In a world where education systems constantly evolve, Uganda is not an exception. The proposed review of the Advanced Level (A-Level) curriculum is a significant step towards aligning the country’s educational framework with global trends and national needs, particularly in light of Vision 2040 and other key development agendas. The A-Level curriculum is more than just an academic syllabus; it’s a crucial tool for economic and social development.
Needs Assessment Study for A’ Level
In 2021/22, a thorough needs assessment was conducted by the National Curriculum Development Centre (NCDC). This study revealed critical gaps: the current curriculum’s failure to equip students with practical skills for the job market, its misalignment with international curriculum trends, and the lack of inclusion of vital contemporary issues like digital literacy and climate change. Rooted in the 1963 Castle Education Commission, the existing curriculum is also criticized for being content-heavy, outdated, and exclusive.
Purpose of the A’ Level Curriculum Review
The review aims to bridge these gaps, optimizing the learning experience and achieving Uganda’s educational goals. Objectives include aligning the A-level curriculum with the National Lower Secondary Curriculum, integrating essential skills, values, and attitudes, updating teaching methodologies, and introducing school-based assessments. A significant focus is also on vocationalising secondary education.
Underlying Philosophy of A’ Level Education
The philosophy driving this reform is to create a well-rounded, patriotic, and morally upright citizen. This individual will be a critical thinker, inventive, enterprising, and an inquirer who can make informed judgments and offer innovative solutions to challenges.
Proposed A’ Level Learner Profile
The envisioned A-Level learner will be knowledgeable, an effective communicator, a leader, a team player, and technologically savvy. They will respect diverse opinions and engage in lifelong learning.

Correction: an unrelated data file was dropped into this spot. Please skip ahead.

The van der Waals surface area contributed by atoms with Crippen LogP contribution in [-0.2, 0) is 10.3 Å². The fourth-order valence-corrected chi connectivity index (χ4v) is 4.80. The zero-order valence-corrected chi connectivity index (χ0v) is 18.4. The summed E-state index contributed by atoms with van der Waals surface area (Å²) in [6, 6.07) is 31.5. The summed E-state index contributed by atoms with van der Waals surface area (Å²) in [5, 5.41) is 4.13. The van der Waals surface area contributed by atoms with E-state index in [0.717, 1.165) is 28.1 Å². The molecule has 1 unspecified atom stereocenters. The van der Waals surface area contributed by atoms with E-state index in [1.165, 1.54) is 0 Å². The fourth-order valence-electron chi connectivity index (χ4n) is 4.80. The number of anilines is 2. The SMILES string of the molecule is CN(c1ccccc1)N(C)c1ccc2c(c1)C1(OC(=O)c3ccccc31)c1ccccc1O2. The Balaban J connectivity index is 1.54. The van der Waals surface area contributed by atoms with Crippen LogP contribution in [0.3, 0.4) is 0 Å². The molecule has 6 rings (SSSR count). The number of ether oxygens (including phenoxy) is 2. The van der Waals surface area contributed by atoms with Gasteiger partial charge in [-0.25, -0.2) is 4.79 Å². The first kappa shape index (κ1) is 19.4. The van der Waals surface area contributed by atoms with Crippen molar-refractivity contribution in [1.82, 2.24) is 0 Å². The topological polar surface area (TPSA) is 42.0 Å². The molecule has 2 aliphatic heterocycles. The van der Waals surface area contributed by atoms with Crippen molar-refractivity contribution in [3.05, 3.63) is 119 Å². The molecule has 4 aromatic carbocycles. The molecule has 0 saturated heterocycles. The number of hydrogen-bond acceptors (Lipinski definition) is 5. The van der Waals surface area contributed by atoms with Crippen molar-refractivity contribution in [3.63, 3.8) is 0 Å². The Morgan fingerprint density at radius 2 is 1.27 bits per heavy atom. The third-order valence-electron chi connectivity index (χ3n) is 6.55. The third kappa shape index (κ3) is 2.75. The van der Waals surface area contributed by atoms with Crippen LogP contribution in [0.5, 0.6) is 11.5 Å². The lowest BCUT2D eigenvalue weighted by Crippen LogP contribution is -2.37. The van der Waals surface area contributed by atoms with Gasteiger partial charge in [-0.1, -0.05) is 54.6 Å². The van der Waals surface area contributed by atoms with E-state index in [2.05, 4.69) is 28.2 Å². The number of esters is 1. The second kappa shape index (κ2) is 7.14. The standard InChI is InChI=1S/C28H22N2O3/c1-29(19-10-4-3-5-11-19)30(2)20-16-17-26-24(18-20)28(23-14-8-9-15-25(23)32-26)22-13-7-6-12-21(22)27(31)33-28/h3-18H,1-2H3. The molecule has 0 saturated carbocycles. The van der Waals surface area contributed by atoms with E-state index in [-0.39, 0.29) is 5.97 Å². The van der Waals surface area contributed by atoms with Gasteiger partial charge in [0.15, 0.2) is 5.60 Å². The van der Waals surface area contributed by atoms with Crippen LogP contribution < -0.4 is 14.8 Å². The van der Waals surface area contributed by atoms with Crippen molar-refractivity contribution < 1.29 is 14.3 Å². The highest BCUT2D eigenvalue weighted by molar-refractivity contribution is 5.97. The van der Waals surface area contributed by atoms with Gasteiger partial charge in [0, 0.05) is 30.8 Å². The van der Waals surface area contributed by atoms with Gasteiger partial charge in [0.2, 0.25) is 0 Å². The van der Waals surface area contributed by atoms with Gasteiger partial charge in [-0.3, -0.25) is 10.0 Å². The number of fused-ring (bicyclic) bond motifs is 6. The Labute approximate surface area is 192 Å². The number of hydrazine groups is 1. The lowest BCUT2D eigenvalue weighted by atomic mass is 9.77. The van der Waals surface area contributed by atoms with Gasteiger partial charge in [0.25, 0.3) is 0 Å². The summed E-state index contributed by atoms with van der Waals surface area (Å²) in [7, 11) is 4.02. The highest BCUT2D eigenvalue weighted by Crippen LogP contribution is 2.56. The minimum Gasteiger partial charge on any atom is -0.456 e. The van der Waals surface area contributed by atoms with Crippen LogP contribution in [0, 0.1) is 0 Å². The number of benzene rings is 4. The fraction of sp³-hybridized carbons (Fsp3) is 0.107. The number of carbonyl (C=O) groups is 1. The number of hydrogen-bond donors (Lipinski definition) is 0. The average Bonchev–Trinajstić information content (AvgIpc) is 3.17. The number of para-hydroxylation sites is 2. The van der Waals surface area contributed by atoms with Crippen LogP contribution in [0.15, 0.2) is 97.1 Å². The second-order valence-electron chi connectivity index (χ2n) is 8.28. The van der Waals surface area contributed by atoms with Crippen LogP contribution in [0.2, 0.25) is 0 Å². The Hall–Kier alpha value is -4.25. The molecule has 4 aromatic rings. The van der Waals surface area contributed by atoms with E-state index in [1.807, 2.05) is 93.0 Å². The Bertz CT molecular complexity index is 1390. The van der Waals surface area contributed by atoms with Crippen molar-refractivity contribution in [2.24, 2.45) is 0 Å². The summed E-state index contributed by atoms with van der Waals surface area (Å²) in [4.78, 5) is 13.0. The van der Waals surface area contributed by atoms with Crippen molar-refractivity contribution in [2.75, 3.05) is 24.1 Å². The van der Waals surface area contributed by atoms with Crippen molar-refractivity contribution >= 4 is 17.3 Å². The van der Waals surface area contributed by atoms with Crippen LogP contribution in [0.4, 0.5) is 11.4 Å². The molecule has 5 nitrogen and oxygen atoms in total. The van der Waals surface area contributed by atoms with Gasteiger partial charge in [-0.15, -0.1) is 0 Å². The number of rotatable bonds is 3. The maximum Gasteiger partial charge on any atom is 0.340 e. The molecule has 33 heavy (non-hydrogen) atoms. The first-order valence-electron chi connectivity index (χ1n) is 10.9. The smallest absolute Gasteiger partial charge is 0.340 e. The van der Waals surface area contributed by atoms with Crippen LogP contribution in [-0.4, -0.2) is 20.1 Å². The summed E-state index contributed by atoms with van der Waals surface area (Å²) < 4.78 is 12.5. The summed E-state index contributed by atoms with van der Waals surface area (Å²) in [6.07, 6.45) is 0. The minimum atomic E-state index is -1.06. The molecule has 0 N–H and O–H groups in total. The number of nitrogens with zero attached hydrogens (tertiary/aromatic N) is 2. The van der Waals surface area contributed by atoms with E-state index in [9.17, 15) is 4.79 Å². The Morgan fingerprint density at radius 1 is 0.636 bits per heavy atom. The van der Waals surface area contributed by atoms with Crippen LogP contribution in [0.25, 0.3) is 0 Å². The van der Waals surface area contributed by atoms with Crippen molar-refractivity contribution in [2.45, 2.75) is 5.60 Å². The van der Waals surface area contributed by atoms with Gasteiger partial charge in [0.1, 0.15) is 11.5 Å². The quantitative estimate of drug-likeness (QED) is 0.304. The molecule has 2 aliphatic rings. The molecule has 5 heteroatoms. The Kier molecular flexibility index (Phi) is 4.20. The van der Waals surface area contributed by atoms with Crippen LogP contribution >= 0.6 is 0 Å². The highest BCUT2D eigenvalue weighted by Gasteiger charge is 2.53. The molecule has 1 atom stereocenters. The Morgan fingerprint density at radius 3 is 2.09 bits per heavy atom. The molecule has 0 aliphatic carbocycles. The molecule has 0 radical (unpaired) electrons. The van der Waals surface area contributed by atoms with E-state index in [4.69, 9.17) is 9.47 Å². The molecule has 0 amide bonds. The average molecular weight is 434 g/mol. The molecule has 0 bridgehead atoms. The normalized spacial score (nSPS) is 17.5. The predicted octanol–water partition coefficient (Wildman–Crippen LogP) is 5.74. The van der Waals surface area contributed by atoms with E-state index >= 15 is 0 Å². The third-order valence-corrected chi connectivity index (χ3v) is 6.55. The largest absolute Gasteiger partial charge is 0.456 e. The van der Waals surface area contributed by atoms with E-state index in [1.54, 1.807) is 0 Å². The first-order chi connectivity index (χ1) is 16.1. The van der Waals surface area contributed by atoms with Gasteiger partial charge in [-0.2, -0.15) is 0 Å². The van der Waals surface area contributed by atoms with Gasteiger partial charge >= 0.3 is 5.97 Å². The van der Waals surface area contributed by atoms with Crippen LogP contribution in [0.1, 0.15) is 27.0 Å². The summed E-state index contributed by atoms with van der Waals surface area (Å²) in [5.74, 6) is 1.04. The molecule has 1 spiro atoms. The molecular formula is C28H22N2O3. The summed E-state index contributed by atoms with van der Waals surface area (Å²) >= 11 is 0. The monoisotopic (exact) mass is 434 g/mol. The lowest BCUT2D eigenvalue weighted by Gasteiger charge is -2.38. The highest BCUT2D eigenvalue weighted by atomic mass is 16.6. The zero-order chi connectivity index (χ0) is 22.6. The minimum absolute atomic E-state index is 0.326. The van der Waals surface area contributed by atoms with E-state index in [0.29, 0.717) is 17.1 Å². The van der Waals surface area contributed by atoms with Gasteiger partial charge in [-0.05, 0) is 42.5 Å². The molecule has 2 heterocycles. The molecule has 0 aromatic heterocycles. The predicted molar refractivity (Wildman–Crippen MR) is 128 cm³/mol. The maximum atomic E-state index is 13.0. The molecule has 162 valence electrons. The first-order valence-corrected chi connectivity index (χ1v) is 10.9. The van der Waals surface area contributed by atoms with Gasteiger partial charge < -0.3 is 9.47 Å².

Suggested Changes to the A-Level Curriculum
Changes include transitioning from an objective-based curriculum to a Competency-Based Curriculum (CBC), adopting learner-centered teaching approaches, integrating ICT in all subjects, emphasizing practical skills, and introducing school-based assessments accounting for 20% of the final grade. The curriculum will also see the introduction of vocational subjects and contemporary studies.
Proposed Subjects at A-Level
The curriculum will offer a diverse range of subjects, including humanities (like CRE, IRE, Geography), sciences (such as Mathematics, Physics, Chemistry), vocational subjects (including ICT, Art and Design, Entrepreneurship), and languages (local and foreign languages, including Kiswahili and Ugandan Sign Languages).
World of Work Composition of the Contemporary Studies Subject
Contemporary studies will cover areas like personal development, financial literacy, ethics, leadership, ICT, climate change, and sustainable development, among others.
Implications of the A-Level Curriculum Review
This review, alongside the ongoing Education Review Commission, calls for harmonization with pre-service teacher training programs and ensuring ICT accessibility. It also necessitates careful consideration of subject combinations to meet the desired learner profile. With the first batch of students under the new curriculum expected in Senior 3 by 2023, there is a pressing need for efficient planning and implementation.
The NCDC seeks collaborative support from vice-chancellors, academic registrars, and key stakeholders in discussing and making recommendations for this proposed review. This initiative is not just about educational reform; it’s about building a stronger, more capable, and more adaptive future generation for Uganda.